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Mainstream, VOL 61 No 37 September 9, 2023

Book Excerpt: Transition Town Movement by T. Vijayendra, Usha Rao and Shreekumar

Saturday 9 September 2023, by T. Vijayendra


Local Action in the Wake of Global Emergency and Collapse
by T. Vijayendra, Usha Rao and Shreekumar

2023, Sangatya, Pp 80, Rs. 50/-

Manchi Pustakam
Email: sureshkosaraju[at]
Mobile: +91 73822 97430


We are caught in a Global Emergency. This has several aspects to it - Resource Depletion, Global Warming, Ecological Degradation, Growing Inequality and Social Unrest. The primary cause of this emergency is the current crisis of capitalism which began with the 2008 financial meltdown. The response of capitalism to this Global Emergency is the project of ‘global capital’, the so-called Fourth Industrial Revolution which is doomed to fail. A totally different non capitalistic response is Transition Town Movement. It is an initiative or model that refers to grassroots community projects. The aim is to create the means for sustainable self-sufficiency at the local level to reduce the potential effects of peak oil, climate destruction, and economic instability. This is done through re-localization strategies, especially around food production and energy usage, taking us from the present capitalist/industrial stage of society to an alternative stage. (Pp. 3 & 4).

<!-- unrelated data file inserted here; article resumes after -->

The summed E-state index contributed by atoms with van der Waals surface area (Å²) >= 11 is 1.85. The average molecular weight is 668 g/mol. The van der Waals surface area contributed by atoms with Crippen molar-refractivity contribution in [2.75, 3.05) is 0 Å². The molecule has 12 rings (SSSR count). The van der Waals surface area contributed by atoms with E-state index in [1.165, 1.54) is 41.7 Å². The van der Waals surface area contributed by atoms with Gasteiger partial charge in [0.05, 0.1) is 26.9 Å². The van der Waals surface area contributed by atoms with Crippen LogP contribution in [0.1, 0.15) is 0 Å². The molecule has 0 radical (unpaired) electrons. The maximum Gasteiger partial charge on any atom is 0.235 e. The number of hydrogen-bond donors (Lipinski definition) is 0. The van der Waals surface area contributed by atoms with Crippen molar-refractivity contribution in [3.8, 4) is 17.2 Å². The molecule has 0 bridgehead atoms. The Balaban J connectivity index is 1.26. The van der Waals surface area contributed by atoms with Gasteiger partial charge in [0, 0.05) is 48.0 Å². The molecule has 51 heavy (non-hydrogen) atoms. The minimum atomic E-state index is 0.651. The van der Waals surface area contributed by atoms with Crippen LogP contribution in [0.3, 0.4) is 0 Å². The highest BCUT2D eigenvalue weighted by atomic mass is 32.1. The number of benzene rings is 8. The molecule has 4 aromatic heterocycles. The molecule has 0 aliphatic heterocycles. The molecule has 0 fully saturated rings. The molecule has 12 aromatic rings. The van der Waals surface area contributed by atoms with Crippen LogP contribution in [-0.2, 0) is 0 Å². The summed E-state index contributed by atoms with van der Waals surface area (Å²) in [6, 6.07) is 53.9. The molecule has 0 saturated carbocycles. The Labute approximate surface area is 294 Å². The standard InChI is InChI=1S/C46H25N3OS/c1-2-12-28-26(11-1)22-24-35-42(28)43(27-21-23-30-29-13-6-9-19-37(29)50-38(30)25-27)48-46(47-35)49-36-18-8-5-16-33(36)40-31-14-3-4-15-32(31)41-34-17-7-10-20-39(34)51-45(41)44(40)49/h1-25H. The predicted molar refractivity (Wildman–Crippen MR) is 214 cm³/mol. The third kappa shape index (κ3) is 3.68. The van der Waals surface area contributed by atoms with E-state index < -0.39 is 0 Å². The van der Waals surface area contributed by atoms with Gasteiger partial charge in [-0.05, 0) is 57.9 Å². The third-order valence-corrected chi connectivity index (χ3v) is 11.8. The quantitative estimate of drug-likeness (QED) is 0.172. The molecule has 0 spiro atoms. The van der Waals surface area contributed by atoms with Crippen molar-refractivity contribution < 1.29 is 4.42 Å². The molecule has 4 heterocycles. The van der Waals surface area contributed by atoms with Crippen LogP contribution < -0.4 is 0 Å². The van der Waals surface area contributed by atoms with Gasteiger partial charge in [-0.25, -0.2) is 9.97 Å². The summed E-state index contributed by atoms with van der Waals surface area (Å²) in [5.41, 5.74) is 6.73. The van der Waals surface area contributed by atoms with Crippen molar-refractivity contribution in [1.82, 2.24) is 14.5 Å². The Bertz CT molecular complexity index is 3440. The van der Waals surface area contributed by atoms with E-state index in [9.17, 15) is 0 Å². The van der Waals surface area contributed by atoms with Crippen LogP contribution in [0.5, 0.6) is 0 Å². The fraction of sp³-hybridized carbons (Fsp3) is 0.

Resource Depletion

Human society uses natural resources for its survival and reproduction. Other living beings depend directly or indirectly on plant resources which are renewable. In addition to these, human beings also use non-renewable resources including minerals such as coal and petroleum and metals such as gold, silver, copper and iron, coal. They are considered non-renewable because their quantity is fixed and the more we use them the less is left of them, to use. For industrial societies, petroleum and coal are the basic sources of energy and their depletion can spell the end.

 Now, there is a law of extraction of these non-renewable resources. It was first discovered in the case of oil by M. King Hubbert and is called, ’Peak Oil’. It says that when half the resources are extracted (taken out), then the production will start falling. That is, the peak of production occurs when half the oil is taken out. It applies to a particular well, to a region, to a country, and to the whole world. Today, we know that it applies not just to oil but to all mineral resources. Scientists have calculated the peak year for almost all the important minerals. And, hold your breath; the overwhelming majority of them will peak before 2030, starting with oil! The data is almost accurate and might differ only by a few percentage points, but the fact remains that the years of industrial society as it exists are numbered and the end will come in a decade or so. The collapse of industrial society will be a ’never before’ event because that will be the end of the historical process of ever-increasing wealth that human society has seen in the last few thousand years.